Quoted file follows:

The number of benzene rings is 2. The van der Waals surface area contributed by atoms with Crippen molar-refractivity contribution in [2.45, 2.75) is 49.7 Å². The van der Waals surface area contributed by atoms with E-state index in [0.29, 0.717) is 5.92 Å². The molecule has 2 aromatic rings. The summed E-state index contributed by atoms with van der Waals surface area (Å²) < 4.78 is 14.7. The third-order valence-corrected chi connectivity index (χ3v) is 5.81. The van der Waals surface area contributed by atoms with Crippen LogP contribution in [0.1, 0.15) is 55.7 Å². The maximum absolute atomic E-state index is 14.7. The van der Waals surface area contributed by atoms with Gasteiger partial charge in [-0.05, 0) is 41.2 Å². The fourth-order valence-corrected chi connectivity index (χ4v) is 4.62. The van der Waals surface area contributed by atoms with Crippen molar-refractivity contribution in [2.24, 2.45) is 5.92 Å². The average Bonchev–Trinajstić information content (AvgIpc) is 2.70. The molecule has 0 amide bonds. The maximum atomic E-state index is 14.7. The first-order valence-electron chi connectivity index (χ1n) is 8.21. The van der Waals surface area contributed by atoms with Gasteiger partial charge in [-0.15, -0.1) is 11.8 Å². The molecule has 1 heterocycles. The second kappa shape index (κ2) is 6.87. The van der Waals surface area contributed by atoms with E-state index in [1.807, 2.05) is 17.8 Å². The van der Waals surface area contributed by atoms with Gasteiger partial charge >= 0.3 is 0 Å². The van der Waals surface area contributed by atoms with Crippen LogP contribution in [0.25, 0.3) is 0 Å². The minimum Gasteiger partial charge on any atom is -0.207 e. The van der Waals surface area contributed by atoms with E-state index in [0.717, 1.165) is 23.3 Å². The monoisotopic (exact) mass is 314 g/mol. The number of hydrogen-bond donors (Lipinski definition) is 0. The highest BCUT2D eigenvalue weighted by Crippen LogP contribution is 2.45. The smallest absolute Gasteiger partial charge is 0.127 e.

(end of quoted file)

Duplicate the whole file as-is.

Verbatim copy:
The number of benzene rings is 2. The van der Waals surface area contributed by atoms with Crippen molar-refractivity contribution in [2.45, 2.75) is 49.7 Å². The van der Waals surface area contributed by atoms with E-state index in [0.29, 0.717) is 5.92 Å². The molecule has 2 aromatic rings. The summed E-state index contributed by atoms with van der Waals surface area (Å²) < 4.78 is 14.7. The third-order valence-corrected chi connectivity index (χ3v) is 5.81. The van der Waals surface area contributed by atoms with Crippen LogP contribution in [0.1, 0.15) is 55.7 Å². The maximum absolute atomic E-state index is 14.7. The van der Waals surface area contributed by atoms with Gasteiger partial charge in [-0.05, 0) is 41.2 Å². The fourth-order valence-corrected chi connectivity index (χ4v) is 4.62. The van der Waals surface area contributed by atoms with Crippen molar-refractivity contribution in [2.24, 2.45) is 5.92 Å². The average Bonchev–Trinajstić information content (AvgIpc) is 2.70. The molecule has 0 amide bonds. The maximum atomic E-state index is 14.7. The first-order valence-electron chi connectivity index (χ1n) is 8.21. The van der Waals surface area contributed by atoms with Gasteiger partial charge in [-0.15, -0.1) is 11.8 Å². The molecule has 1 heterocycles. The second kappa shape index (κ2) is 6.87. The van der Waals surface area contributed by atoms with E-state index in [1.807, 2.05) is 17.8 Å². The van der Waals surface area contributed by atoms with Gasteiger partial charge >= 0.3 is 0 Å². The van der Waals surface area contributed by atoms with Crippen LogP contribution in [0.25, 0.3) is 0 Å². The minimum Gasteiger partial charge on any atom is -0.207 e. The van der Waals surface area contributed by atoms with E-state index in [0.717, 1.165) is 23.3 Å². The monoisotopic (exact) mass is 314 g/mol. The number of hydrogen-bond donors (Lipinski definition) is 0. The highest BCUT2D eigenvalue weighted by Crippen LogP contribution is 2.45. The smallest absolute Gasteiger partial charge is 0.127 e.